AND WALES. On Monday, being May 8th, at half past six o'clock, the introductory devotional service will be held at the New Weigh House Chapel, Fish Street Hill, on which occasion the Rev. T. Q. Stowe, late of Ilalstead, in Essex, who has engaged in the service of the Colonial Mission, and is about to depart for South Australia, will take leave of his brethren; and addresses on the nature of that important enterprise will be delivered by Messrs. Binney, Wells, &c.

On Tuesday morning, May 9, at nine o'clock, the Annual General Assembly of the Congregational Union will be held at the Library, Blomfield Street, the Rev. Joseph FLETCHER, D.D., of Stepney, in the chair.

Breakfast as usual at eight o'clock. Arrangements will be made for a more accurate registration of the names, residences, &c. of the individuals who may attend ; and it will be required that every gentleman comply with the instructions, in order to his admission.

On Friday morning, May 12th, a public meeting of the friends of The Colonial Missionary Society, in connection with the Congregational Union, will be held at Barbican Chapel, Finsbury, when John REMINGTON Mills, Esq. will take the chair at twelve o'clock.

As important business connected with the welfare of the Union is to be brought forward on Tuesday morning, the Committee request an early attendance of the brethren.

DEPARTURE OF CONGREGATIONAL MISSIONARIES TO CANADA. On April 17th, sailed from London for Montreal, the Rev. Messrs. Clark, Dunkerley, and Nall, as agents of The Colonial Mission Society, in connection with the Congregational Union of England and Wales.

Mr. William Clark has been for several years the successful pastor of the Congregational church meeting at Host's Lane Chapel, Godalming, which charge he resigned on the 19th of March, to become the agent of the Colonial Mission at Guelph, Upper Canada. The Rev. Mr. Dunberling has left a village charge near Sheffield, to go to the eastern townships of the same province; and Mr. Nall is returning to a church and congregation that he has already collected in that colony. A valedictory service of a solemn and delightful character was held previously to their departure, on Friday evening, April 7th, at the Poultry chapel, in which exercise the Rev. Drs. Reed, Morison, and Burder, and the Rev. Thomas Jackson, of Stockwell, were engaged. We hope shortly to present our readers with a more full account of the state and prospects of our churches in that country. DECLARATION OF THE CONGREGATIONAL BOARD RESPECTING THE

REGIUM DONUM. At the Monthly Meeting of the Board, held at the Library, Blomfield Street, April 11, 1837, the Rev. A. Reed, D.D., in the Chair. The following DECLARATION Was unanimously adopted.

The Board of Congregational Ministers, after repeated discussions on the subject of the Regium Donum, or Parliamentary Grant to Dissenting Ministers, on the 7th of January, 1834, Resolved, “That it is desirable that the said Grant should be discontinued."

The conviction of the Board thus deliberately expressed, has been strengthened and matured by extended, inquiry, and the progress of events; and its members now feel constrained to avow publicly the opinion recorded more than three years since upon their minutes.

They distinctly disclaim the slightest imputation on the integrity of the distributors of the Grant, towards whom personally they entertain every feeling of respect; but they conscientiously believe that the reception of such Grant is utterly inconsistent with the principles of Congregational churches : that its operation is highly injurious to the interests of Dissenters; and that its continuance is unnecessary for the support of those Ministers for whom it is designed, since they believe such aid will be adequately supplied from other sources. In accordance with these sentiments, the members of the Congregational Board feel further impelled by a sense of duty, to present a Memorial to his Majesty's Government against the continuance of the said Grant.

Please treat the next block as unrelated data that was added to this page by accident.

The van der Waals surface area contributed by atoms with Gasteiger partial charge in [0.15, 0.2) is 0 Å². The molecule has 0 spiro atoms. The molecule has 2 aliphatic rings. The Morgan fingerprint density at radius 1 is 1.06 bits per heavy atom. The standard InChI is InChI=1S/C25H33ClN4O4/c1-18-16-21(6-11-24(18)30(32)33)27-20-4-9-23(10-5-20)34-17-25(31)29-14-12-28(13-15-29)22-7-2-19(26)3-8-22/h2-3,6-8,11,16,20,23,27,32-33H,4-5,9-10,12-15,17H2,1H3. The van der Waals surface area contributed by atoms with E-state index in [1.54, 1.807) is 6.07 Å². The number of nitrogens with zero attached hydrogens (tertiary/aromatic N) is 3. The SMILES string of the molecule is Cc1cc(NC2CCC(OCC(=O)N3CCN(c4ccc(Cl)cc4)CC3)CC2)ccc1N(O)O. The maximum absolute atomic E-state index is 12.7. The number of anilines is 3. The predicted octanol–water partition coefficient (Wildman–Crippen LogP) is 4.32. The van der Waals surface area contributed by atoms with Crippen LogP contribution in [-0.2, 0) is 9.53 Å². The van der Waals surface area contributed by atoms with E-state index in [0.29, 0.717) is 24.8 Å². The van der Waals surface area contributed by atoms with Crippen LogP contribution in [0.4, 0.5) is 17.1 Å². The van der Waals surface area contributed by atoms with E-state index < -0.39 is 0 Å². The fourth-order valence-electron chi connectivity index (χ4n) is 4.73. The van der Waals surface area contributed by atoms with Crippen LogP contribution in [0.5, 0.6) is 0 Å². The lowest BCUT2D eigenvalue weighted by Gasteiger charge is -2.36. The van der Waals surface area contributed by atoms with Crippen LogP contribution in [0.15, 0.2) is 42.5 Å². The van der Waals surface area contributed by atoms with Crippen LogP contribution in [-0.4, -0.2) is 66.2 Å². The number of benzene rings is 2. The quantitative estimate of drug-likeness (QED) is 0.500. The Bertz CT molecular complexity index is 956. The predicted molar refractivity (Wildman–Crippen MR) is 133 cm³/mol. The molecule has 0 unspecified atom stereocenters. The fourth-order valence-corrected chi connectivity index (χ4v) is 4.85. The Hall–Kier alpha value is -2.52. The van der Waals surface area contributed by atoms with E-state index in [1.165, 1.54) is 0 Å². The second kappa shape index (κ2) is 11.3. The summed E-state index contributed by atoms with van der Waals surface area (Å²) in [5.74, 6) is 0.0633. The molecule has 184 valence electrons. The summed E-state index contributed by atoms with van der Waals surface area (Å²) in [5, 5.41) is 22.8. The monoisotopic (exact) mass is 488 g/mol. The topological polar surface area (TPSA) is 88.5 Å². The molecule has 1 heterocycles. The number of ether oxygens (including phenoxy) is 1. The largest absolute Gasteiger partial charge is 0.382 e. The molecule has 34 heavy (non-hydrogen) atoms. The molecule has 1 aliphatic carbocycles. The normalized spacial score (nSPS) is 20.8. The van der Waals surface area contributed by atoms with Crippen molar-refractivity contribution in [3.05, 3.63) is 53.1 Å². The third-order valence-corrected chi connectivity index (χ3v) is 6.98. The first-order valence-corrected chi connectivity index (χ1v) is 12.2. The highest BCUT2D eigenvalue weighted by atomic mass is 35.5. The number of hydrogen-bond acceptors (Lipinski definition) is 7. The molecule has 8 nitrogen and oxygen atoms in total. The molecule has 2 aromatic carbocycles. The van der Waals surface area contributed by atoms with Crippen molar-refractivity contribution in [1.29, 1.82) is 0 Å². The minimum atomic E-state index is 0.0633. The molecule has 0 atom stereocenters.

Signed, by order of the Board,

ARTHUR Tiduan, Secretary. Congregational Library, April 11. NEW CONGREGATIONAL CHURCH, COLERAINE, NORTH OF IRELAND.

On Lord's Day, March 19, a church upon congregational principles was organized in the town of Coleraine, under the pastoral care of the Rev. Jephson Potter. Three deacons were also set apart, and the ordinance of the Lord's Supper dispensed. The Rev. J. Carlile (of Belfast) preached on the occasion. He elucidated the nature of christian communion, and enjoined the duty of the followers of Christ being separate from the world. The labours of the Rev. J. Potter, the present pastor, under the Congregational Union of Ireland, have been instrumental in collecting this christian church, which is characterized by much love, unity, and peace. May it continue to prosper.

DOCUMENTS. REPORT OF THE COMMITTEE OF DEPUȚIES; Presented to the General Meeting of the Deputies of Protestant Dissenters of

the three Denominations in London and its Vicinity, at the General Meeting,

held the 28th of December, 1836. Your Committee will not occupy the time of the Deputation by any preliminary observations, but proceed at once to a concise statement of its exertions, in connection with the United Committee, and under your direction, during the past year,-a period which has been distinguished by the increasing energy and zeal of the friends of religious liberty.

Your Committee was instructed, at the commencement of its labours, to prepare Petitions to the Legislature for the redress of grievances; and a short Petition was accordingly prepared, which the Deputation adopted. The Petitions were presented to both Houses of Parliament, by Lord Dacre, and Dr. Lushington, M.P., and the prayer was most ably supported.

Two of the grievances enumerated in that Petition have been substantially redressed ; and Protestant Dissenters will have no longer to complain of the want of a legal civil Registration of Births and Deaths, or of compulsory conformity to the ceremonies of the Established Church in the celebration of Marriage.

Your Committee will first report its proceedings in reference to these concessions, and then advert to what has been done on the subject of Church Rates.